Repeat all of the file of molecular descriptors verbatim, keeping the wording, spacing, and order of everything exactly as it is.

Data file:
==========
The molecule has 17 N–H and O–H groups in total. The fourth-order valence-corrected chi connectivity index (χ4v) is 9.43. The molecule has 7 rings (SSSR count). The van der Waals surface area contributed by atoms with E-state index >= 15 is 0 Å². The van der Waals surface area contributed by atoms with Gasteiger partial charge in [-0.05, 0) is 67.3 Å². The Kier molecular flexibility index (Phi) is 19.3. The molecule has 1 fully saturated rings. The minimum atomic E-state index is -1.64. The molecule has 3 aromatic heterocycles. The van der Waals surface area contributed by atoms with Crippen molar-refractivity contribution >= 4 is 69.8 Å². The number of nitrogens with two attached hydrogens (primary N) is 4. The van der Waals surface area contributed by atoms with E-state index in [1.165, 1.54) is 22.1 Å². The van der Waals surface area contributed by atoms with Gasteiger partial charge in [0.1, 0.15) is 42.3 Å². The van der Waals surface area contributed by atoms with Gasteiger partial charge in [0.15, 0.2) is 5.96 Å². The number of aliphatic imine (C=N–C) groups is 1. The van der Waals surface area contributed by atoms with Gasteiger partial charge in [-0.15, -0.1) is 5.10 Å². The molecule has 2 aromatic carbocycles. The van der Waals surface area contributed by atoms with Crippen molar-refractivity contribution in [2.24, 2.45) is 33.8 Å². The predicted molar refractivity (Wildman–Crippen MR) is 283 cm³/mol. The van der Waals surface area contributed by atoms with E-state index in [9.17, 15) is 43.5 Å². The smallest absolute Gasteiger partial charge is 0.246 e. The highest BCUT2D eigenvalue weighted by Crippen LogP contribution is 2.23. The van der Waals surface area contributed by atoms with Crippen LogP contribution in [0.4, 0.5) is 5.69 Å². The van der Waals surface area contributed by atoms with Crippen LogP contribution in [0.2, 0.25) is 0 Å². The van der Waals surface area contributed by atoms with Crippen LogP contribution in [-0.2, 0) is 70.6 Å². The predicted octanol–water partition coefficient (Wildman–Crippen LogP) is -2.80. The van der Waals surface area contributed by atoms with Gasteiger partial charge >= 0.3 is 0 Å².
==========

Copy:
The molecule has 17 N–H and O–H groups in total. The fourth-order valence-corrected chi connectivity index (χ4v) is 9.43. The molecule has 7 rings (SSSR count). The van der Waals surface area contributed by atoms with E-state index >= 15 is 0 Å². The van der Waals surface area contributed by atoms with Gasteiger partial charge in [-0.05, 0) is 67.3 Å². The Kier molecular flexibility index (Phi) is 19.3. The molecule has 1 fully saturated rings. The minimum atomic E-state index is -1.64. The molecule has 3 aromatic heterocycles. The van der Waals surface area contributed by atoms with Crippen molar-refractivity contribution >= 4 is 69.8 Å². The number of nitrogens with two attached hydrogens (primary N) is 4. The van der Waals surface area contributed by atoms with E-state index in [1.165, 1.54) is 22.1 Å². The van der Waals surface area contributed by atoms with Gasteiger partial charge in [0.1, 0.15) is 42.3 Å². The van der Waals surface area contributed by atoms with Gasteiger partial charge in [0.15, 0.2) is 5.96 Å². The number of aliphatic imine (C=N–C) groups is 1. The van der Waals surface area contributed by atoms with Gasteiger partial charge in [-0.15, -0.1) is 5.10 Å². The molecule has 2 aromatic carbocycles. The van der Waals surface area contributed by atoms with Crippen molar-refractivity contribution in [2.24, 2.45) is 33.8 Å². The predicted molar refractivity (Wildman–Crippen MR) is 283 cm³/mol. The van der Waals surface area contributed by atoms with E-state index in [9.17, 15) is 43.5 Å². The smallest absolute Gasteiger partial charge is 0.246 e. The highest BCUT2D eigenvalue weighted by Crippen LogP contribution is 2.23. The van der Waals surface area contributed by atoms with Crippen LogP contribution in [0.4, 0.5) is 5.69 Å². The van der Waals surface area contributed by atoms with Crippen LogP contribution in [0.2, 0.25) is 0 Å². The van der Waals surface area contributed by atoms with Crippen LogP contribution in [-0.2, 0) is 70.6 Å². The predicted octanol–water partition coefficient (Wildman–Crippen LogP) is -2.80. The van der Waals surface area contributed by atoms with Gasteiger partial charge >= 0.3 is 0 Å².